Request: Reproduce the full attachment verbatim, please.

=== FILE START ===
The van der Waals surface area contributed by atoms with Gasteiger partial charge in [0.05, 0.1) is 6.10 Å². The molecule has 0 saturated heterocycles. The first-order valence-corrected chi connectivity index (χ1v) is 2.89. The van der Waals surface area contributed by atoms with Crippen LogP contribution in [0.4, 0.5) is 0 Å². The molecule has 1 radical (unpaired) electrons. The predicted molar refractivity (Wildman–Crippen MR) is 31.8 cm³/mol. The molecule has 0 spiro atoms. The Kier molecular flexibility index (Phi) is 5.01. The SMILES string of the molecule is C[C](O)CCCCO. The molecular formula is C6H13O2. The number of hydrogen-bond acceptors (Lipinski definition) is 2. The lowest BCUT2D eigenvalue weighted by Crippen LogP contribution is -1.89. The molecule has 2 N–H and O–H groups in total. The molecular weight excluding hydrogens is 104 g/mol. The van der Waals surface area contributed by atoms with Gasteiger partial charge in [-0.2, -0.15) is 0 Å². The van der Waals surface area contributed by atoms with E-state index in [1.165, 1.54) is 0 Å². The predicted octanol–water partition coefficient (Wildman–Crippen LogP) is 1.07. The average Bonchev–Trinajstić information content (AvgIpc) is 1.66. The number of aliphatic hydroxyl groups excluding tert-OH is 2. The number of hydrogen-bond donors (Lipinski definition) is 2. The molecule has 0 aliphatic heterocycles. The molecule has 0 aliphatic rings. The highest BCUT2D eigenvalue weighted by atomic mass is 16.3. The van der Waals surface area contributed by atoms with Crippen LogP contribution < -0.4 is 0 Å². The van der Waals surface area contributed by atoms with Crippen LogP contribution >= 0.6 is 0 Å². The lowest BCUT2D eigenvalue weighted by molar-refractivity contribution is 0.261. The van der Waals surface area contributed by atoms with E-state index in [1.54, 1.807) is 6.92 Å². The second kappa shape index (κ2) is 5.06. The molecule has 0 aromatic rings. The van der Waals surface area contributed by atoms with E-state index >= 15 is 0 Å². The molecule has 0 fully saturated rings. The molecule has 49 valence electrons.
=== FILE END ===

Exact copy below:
The van der Waals surface area contributed by atoms with Gasteiger partial charge in [0.05, 0.1) is 6.10 Å². The molecule has 0 saturated heterocycles. The first-order valence-corrected chi connectivity index (χ1v) is 2.89. The van der Waals surface area contributed by atoms with Crippen LogP contribution in [0.4, 0.5) is 0 Å². The molecule has 1 radical (unpaired) electrons. The predicted molar refractivity (Wildman–Crippen MR) is 31.8 cm³/mol. The molecule has 0 spiro atoms. The Kier molecular flexibility index (Phi) is 5.01. The SMILES string of the molecule is C[C](O)CCCCO. The molecular formula is C6H13O2. The number of hydrogen-bond acceptors (Lipinski definition) is 2. The lowest BCUT2D eigenvalue weighted by Crippen LogP contribution is -1.89. The molecule has 2 N–H and O–H groups in total. The molecular weight excluding hydrogens is 104 g/mol. The van der Waals surface area contributed by atoms with Gasteiger partial charge in [-0.2, -0.15) is 0 Å². The van der Waals surface area contributed by atoms with E-state index in [1.165, 1.54) is 0 Å². The predicted octanol–water partition coefficient (Wildman–Crippen LogP) is 1.07. The average Bonchev–Trinajstić information content (AvgIpc) is 1.66. The number of aliphatic hydroxyl groups excluding tert-OH is 2. The number of hydrogen-bond donors (Lipinski definition) is 2. The molecule has 0 aliphatic heterocycles. The molecule has 0 aliphatic rings. The highest BCUT2D eigenvalue weighted by atomic mass is 16.3. The van der Waals surface area contributed by atoms with Crippen LogP contribution < -0.4 is 0 Å². The van der Waals surface area contributed by atoms with Crippen LogP contribution >= 0.6 is 0 Å². The lowest BCUT2D eigenvalue weighted by molar-refractivity contribution is 0.261. The van der Waals surface area contributed by atoms with E-state index in [1.54, 1.807) is 6.92 Å². The second kappa shape index (κ2) is 5.06. The molecule has 0 aromatic rings. The van der Waals surface area contributed by atoms with E-state index >= 15 is 0 Å². The molecule has 0 fully saturated rings. The molecule has 49 valence electrons.